The Samsung-Microsoft partnership announced at Samsung's Unpacked event has the potential to close the gap between an end user's smartphone and PC, according to analysts.
The partnership brings hardware and software together and makes it easier for Android and Microsoft users to transition from using Microsoft apps on a smartphone to a PC, according to Bob O'Donnell, founder of Technalysis Research, a technology consulting firm in Foster City, Calif. Other common use cases for end users include moving documents from their smartphone to their PC, pulling up their smartphone screen onto their PC and better security capabilities through multifactor authorization that comes from connecting the two devices together.
"The ability to run Office 365 and OneDrive on your phone and sync it to your laptop is valuable," O'Donnell said.
The partnership was unveiled with Microsoft CEO Satya Nadella on stage, which analysts said signifies the depth of this partnership.
"Nadella showing up may show that Samsung is reducing its software ambitions and will partner with Microsoft and focus on hardware and design," said Holger Mueller, analyst at Constellation Research Inc. in Cupertino, Calif. "It may not be a bad focus. The future will tell."
Microsoft's Your Phone App, an app that enables smartphones to sync with PCs, will be preinstalled on Samsung's new Galaxy Note 10, according to Samsung. The app will enable a mirror image of a Microsoft app on a Windows 10 PC. Samsung is also adding Microsoft OneDrive sync support to the Gallery Android app, enabling users to sync directly to the cloud storage provider.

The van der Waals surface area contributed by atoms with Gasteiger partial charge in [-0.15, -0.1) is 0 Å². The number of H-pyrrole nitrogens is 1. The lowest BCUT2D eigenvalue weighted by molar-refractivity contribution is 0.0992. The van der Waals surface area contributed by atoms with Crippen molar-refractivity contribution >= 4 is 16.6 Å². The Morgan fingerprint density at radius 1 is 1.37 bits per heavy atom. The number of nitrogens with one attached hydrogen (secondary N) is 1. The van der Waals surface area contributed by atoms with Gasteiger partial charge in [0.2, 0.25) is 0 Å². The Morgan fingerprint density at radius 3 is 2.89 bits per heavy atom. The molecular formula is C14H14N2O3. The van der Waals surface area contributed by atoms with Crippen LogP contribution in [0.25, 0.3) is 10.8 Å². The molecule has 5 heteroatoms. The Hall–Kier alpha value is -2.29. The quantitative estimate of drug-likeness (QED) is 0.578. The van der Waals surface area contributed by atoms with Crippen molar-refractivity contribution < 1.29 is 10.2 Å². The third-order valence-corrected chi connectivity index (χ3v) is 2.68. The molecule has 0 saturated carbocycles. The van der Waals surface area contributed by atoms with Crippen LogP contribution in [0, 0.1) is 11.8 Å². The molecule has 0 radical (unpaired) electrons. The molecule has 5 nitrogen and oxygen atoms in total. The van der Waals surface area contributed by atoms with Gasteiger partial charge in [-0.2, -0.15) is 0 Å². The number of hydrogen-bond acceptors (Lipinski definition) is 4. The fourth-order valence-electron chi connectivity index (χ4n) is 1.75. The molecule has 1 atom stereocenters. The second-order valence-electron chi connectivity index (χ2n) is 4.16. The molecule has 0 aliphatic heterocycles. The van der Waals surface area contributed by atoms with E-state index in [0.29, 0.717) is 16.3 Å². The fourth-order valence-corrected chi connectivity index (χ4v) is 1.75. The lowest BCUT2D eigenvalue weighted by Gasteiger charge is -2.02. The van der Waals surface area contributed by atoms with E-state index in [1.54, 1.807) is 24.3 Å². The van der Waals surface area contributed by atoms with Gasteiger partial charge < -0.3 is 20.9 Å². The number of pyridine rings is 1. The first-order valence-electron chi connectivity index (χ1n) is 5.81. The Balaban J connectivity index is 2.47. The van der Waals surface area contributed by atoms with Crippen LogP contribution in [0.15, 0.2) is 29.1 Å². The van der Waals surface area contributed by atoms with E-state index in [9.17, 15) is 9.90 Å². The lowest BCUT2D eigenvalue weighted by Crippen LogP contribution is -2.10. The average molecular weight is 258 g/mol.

Being able to bring smartphone applications onto a PC can also occur when users connect their Apple iPhones with MacBooks, but that device pairing is much rarer in the enterprise than a Windows PC and an Android smartphone, according to O'Donnell.
Samsung's new PC could rival MacBooks
Aside from the Samsung-Microsoft partnership, Samsung unveiled its new Galaxy Book S. The new laptop will also come preequipped with Windows 10 and include screen-mirroring capabilities.
Bob O'DonnellFounder, Technalysis Research
The company described the laptop as a PC with 23-hour battery life and as having a lightweight design. It also includes a built-in modem and mobile application process developed by Qualcomm, enabling the laptop to connect to the internet when Wi-Fi networks are not available. Ray Wang, founder and principal analyst at Constellation, said the combination of Windows 10 and Qualcomm processors is unprecedented.
"Devices like the new Galaxy Book S give enterprises an option on the higher-end of the PC spectrum," Wang said. "Qualcomm processors and Windows 10 creates an enterprise standard."
But the new technology comes at a steep price. At $999 a laptop, Wang said the Galaxy Book S may scare some enterprises away from deploying them out to every user. But he noted it puts Samsung -- and Microsoft -- in rival territory with Apple's MacBook and the new Dell Latitude PCs at a comparable price.
"The price point keeps it on the higher end of the enterprise but not out of the range of MacBooks and will give the latest Dell computers a run for their money," he said.